Sign up ×
Mathematics Stack Exchange is a question and answer site for people studying math at any level and professionals in related fields. It's 100% free, no registration required.

Well as I was curious about the sum of $2$ consecutive primes, after proving that the sum for the odd primes always has at least 3 prime divisors, I came up with this question:

Find the least natural number $k$ so that there will be only a finite number of 2 consecutive primes which their sum is divisible by $k$.

Well, Although I couldn't go anywhere on finding $k$, I could prove the number isn't $1, 2, 3, 4$ or $6$, just with proving there are infinitely many primes $P_n$ so that $k|P_n+P_{n+1}$ and $k$ is one of $1, 2, 3, 4, 6$:
For $1$ and $2$ it is trivial. For $3$ I do the following:
Suppose there are only a finite number of primes $P_k$ so that $3|P_k+P_{k+1}$ .We can conclude there exists the largest prime number $P_m$ so that $3|P_m+P_{m-1}$ and thus, for every prime number $P_n$ where $n>m$, we know that $P_n+P_{n+1}$ does not divide 3. We also know that for every prime number $p$ larger than $3$ we have: $p \equiv 1 \bmod 3$ or $p \equiv 2 \bmod 3$. According to this we can say for every natural number $n>m$, we have either $P_n \equiv P_{n+1} \equiv 1 \bmod 3$ or $P_n \equiv P_{n+1} \equiv 2 \bmod 3$, because otherwise, $3|P_n+P_{n+1}$ which is not true. Now according to Dirichlet's Theorem, we do have infinitely many primes congruent to $2$ or $1$, mod $3$. So our case can't be true because of it.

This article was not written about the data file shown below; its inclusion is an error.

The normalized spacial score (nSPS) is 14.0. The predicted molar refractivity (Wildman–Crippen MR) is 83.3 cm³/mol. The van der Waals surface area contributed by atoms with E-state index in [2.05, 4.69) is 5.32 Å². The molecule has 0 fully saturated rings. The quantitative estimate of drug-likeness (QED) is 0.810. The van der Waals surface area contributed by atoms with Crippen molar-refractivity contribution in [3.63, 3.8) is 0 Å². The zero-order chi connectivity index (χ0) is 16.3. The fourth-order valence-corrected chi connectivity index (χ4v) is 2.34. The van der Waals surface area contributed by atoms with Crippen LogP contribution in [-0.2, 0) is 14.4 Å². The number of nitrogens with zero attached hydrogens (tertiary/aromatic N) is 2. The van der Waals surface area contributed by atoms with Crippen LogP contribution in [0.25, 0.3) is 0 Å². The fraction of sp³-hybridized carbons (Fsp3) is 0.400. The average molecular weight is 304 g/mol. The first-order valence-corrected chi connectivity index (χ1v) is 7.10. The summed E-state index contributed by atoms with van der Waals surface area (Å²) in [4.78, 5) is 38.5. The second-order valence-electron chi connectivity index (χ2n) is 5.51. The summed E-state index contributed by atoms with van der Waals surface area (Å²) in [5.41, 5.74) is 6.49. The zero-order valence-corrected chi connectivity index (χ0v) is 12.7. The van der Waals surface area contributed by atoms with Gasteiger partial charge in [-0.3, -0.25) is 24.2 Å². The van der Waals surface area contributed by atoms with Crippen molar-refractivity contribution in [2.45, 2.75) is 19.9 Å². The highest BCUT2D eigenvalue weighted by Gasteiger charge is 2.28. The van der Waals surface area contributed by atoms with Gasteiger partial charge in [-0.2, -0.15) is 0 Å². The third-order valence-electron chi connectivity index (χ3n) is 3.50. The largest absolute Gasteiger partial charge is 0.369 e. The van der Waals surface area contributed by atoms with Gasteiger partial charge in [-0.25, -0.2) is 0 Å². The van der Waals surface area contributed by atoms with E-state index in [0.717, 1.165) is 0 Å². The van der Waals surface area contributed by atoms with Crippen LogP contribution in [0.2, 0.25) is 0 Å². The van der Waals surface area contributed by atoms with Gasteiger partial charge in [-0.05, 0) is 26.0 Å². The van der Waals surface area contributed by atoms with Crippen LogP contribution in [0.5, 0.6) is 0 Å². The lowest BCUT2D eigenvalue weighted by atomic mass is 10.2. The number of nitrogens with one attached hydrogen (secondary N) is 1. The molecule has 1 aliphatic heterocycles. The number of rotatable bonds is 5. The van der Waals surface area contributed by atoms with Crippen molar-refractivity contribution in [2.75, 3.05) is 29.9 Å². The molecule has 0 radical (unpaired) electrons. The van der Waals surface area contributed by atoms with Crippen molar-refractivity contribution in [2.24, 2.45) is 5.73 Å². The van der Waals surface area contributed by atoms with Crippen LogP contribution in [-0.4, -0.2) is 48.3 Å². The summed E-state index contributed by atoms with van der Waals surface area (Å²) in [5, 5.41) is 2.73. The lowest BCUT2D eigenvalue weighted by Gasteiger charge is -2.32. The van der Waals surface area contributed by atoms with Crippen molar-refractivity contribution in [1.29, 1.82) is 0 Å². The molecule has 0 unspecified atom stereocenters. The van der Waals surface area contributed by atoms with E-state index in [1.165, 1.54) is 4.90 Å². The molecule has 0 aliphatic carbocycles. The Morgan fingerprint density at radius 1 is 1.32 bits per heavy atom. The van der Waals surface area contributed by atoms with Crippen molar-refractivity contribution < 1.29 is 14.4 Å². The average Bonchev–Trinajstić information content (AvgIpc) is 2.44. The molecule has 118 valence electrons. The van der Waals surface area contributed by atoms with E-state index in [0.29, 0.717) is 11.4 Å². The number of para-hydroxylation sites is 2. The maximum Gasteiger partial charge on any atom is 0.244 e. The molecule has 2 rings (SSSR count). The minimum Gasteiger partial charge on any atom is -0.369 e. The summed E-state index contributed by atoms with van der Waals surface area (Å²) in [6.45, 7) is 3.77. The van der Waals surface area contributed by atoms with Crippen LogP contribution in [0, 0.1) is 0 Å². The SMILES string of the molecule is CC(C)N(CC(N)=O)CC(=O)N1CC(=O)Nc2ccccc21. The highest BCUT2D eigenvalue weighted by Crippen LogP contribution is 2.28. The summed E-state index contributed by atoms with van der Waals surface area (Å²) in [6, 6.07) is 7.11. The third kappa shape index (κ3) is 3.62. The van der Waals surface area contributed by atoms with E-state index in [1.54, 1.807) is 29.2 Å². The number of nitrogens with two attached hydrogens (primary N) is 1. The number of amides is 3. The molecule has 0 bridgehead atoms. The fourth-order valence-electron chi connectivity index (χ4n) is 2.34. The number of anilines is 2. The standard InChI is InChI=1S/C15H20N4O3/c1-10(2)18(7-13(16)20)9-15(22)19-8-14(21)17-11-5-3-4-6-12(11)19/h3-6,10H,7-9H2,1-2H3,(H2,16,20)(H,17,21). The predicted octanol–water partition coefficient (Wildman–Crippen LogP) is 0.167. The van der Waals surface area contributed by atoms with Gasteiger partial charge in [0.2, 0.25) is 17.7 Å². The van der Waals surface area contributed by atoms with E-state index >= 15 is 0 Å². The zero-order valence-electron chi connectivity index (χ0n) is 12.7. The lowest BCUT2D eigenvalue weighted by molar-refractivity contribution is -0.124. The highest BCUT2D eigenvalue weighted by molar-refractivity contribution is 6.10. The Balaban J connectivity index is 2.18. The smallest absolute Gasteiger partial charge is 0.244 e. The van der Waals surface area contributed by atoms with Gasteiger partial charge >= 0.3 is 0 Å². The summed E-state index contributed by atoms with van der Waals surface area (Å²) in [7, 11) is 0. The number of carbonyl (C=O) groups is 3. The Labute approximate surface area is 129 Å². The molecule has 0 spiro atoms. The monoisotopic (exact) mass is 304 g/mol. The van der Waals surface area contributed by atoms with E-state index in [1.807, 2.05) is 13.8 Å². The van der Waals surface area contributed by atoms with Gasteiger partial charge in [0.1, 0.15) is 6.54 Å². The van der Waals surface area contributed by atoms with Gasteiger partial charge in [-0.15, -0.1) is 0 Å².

We can prove the case for $k=4$ and $6$ with the exact same method, but i couldn't find any other method for proving the case for other amounts of $k$. I would appreciate any help.

share|cite|improve this question
this is a very nice question and it will seem weird if there exists such a $k$ – Konstantinos Gaitanas Oct 15 '13 at 22:17
Thanks, I myself think such a $k$ doesn't exist too, but proving it is another matter :P – CODE Oct 16 '13 at 16:27
I'm having trouble proving that such a $k$ doesn't exist, since little is known about consecutive primes. – user45878 Oct 17 '13 at 14:56
I think Schinzel's Hypothesis says it's true though. – CODE Oct 17 '13 at 15:22
You can make a kind of a prime counting function that counts the pairs of consecutive primes divisible by $k$ below $n$. Maybe call it $\pi_k(n)$. After doing some computations it seems that $\pi_k(n) \sim c Li(n)$ for some constant $c$ which for a lot of $k$'s looks to be close to $1/\phi(k)$ – Aleks Vlasev Oct 24 '13 at 10:41

Your Answer


By posting your answer, you agree to the privacy policy and terms of service.

Browse other questions tagged or ask your own question.